Reviewed by Leah A. Zeldes

"The hard times, the drought…. A shortage so awful that private toilets eventually became unthinkable. A premise so absurd…”

Whoops! Wrong show. That’s from Urinetown, a smart, snappy musical comedy about a dystopian, near-future Hope and Mer w. Wilson on screenAmerica so plagued by overpopulation, water shortages and political upheaval that the government has banned private plumbing. Whereas in the play we’re supposed to be talking about, House Theatre’s Wilson Wants It All — a smart, snappy drama about a dystopian, near-future America plagued by overpopulation, water shortages and political upheaval — the government is working toward a ban on private procreation.

While a musical can get away with an absurd premise, when a drama predicts the near future, it needs basis in present-day facts. U.S. population growth, according to the Census Bureau, is "projected to decrease during the next six decades by about 50 percent." So you can’t credibly blame America’s economic woes on overpopulation, let alone create a crisis so severe that it could lead within 30 years to government-mandated birth control.

This might have been explained away — as, say, the result of a deliberate misinformation campaign, overpopulation as the weapons of mass destruction of 2040 — but it wasn’t. At the outset, then, suspension of disbelief suffers a blow, and the plot continues to batter at it until it unravels fully at play’s end.

Outside of the storyline, though, "Wilson" is a very fine piece of staged science fiction. The grim future world that Michael Rohd, artistic director of the Sojourn Theatre in Portland, Ore., sets out as director so trumps the plot he and The House’s Phillip C. Klapperich have conceived as playwrights that we spend most of Act I delighting in the set, properties and staging.

2 Hopes and Meredith News folks and Wilson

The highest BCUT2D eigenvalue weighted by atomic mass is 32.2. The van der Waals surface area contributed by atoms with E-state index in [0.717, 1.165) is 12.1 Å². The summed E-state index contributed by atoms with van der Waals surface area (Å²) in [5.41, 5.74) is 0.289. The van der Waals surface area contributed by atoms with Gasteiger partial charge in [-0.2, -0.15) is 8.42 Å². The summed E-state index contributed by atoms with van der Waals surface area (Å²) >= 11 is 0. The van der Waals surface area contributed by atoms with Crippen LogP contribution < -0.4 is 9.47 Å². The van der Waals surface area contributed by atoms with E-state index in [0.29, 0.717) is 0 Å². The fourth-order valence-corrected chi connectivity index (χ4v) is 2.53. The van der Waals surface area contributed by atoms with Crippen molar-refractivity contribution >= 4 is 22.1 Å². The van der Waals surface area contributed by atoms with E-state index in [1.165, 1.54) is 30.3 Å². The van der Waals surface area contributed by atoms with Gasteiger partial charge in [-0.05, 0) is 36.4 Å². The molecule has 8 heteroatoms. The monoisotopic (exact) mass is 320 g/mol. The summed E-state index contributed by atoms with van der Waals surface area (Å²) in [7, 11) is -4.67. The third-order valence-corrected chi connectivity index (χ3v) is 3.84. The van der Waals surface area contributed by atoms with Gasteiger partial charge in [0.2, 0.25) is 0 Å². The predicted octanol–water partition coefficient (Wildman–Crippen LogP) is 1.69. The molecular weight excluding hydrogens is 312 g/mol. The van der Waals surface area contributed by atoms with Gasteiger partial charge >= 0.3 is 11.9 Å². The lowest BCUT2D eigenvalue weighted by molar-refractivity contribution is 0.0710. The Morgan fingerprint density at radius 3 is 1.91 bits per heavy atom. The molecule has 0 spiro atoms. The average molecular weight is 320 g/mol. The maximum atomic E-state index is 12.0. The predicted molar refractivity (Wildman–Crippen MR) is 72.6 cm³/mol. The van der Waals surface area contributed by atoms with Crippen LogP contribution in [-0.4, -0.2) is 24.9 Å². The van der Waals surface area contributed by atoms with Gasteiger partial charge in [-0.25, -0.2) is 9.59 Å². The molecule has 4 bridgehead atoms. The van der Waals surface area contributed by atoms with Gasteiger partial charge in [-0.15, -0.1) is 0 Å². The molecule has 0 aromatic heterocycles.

The audience comes in to a clean bare set arranged with six floor-to-ceiling white screens. Both live-action and recorded video intersperse with the staged scenes in fluid and imaginative ways, such as a horrifying interactive billboard that analyzes and reacts to individual consumers. These aren’t new concepts — authors like Frederik Pohl and Harry Harrison wrote about them in the 1960s — yet with many clever details Collette Pollard, the scenic designer, and Lucas Merino, the video designer, ingeniously extrapolate from contemporary devices to show us their terrifying technological future.

We also see some skilled performances. As a kind of Greek chorus of vapid media commentators, Joe Steakley, Elana Elyce, Maria McCullough, Emjoy Gavino, Abu Ansari and Michael E. Smith are right on target, timed to the instant, and add welcome lightness to the play. Wilson in elevator

Some other details of the script work very well, too. America is fragmented into seven political parties. Hardly anyone uses surnames. Most of the characters act younger than their ages. It’s the bigger picture and the major plot lines that don’t make sense.

In Act I, we meet the sprightly Leslie Frame as Ruth: unemployed, 30 years old, and hoping to make a difference in her world. A wan Carolyn Defrin plays her fond, worried but rather naively unworldly mother, Meredith, and Edgar Miguel Sanchez boyishly portrays her earnestly political but inept and — it proves — fickle boyfriend, Remy.

At the other end of the scale, Rebekah Ward-Hays determinedly plays Hope, also 30, the orphaned daughter of a charismatic senator assassinated on the day of her birth. Wilson, the senator’s keen political strategist, laconically portrayed by John Henry Roberts, has been grooming Hope all her life to step into her father’s shoes. An army of aides, headed by Bryan (Kevin Crowley), stand ready to meet her every need. She’s America’s darling, its dream of delivery, and now it’s her time to come forward.

Yet Hope’s not so sure she wants the life Wilson has in store for her. And at the moment of decision, she discovers her Doppelgänger. This futuristic, feminine remake of "The Prince and the Pauper" has potential; the ultimate unveiling of Ruth, Hope and Meredith’s relationship, though tawdry and predictable, has roots in real-life situations.

But by the second act, when the charm of the stagecraft has begun to wear off, revelations of decades-long unrealized love, selfless conspiracy and the ultimate solution ring untrue.

 

Rating: ★★★